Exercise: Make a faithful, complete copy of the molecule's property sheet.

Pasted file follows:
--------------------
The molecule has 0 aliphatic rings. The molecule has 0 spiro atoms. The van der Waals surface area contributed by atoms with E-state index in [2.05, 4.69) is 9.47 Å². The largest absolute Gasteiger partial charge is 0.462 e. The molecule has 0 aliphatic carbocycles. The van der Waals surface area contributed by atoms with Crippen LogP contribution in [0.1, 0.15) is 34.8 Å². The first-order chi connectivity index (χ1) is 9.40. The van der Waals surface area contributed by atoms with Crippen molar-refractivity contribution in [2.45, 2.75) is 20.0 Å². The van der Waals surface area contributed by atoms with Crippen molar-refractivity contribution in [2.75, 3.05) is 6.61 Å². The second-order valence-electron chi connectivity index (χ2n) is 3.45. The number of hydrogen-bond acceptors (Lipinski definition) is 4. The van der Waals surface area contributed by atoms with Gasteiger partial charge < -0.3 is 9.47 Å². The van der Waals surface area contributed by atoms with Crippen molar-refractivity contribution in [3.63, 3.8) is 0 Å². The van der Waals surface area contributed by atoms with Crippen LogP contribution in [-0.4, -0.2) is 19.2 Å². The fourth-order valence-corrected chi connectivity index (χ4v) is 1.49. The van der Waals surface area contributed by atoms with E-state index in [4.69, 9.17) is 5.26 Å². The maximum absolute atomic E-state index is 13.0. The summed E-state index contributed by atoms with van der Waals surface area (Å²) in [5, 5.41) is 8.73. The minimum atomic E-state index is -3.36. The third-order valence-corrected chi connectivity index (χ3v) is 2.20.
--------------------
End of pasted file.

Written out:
The molecule has 0 aliphatic rings. The molecule has 0 spiro atoms. The van der Waals surface area contributed by atoms with E-state index in [2.05, 4.69) is 9.47 Å². The largest absolute Gasteiger partial charge is 0.462 e. The molecule has 0 aliphatic carbocycles. The van der Waals surface area contributed by atoms with Crippen LogP contribution in [0.1, 0.15) is 34.8 Å². The first-order chi connectivity index (χ1) is 9.40. The van der Waals surface area contributed by atoms with Crippen molar-refractivity contribution in [2.45, 2.75) is 20.0 Å². The van der Waals surface area contributed by atoms with Crippen molar-refractivity contribution in [2.75, 3.05) is 6.61 Å². The second-order valence-electron chi connectivity index (χ2n) is 3.45. The number of hydrogen-bond acceptors (Lipinski definition) is 4. The van der Waals surface area contributed by atoms with Gasteiger partial charge < -0.3 is 9.47 Å². The van der Waals surface area contributed by atoms with Crippen molar-refractivity contribution in [3.63, 3.8) is 0 Å². The van der Waals surface area contributed by atoms with Crippen LogP contribution in [-0.4, -0.2) is 19.2 Å². The fourth-order valence-corrected chi connectivity index (χ4v) is 1.49. The van der Waals surface area contributed by atoms with E-state index in [4.69, 9.17) is 5.26 Å². The maximum absolute atomic E-state index is 13.0. The summed E-state index contributed by atoms with van der Waals surface area (Å²) in [5, 5.41) is 8.73. The minimum atomic E-state index is -3.36. The third-order valence-corrected chi connectivity index (χ3v) is 2.20.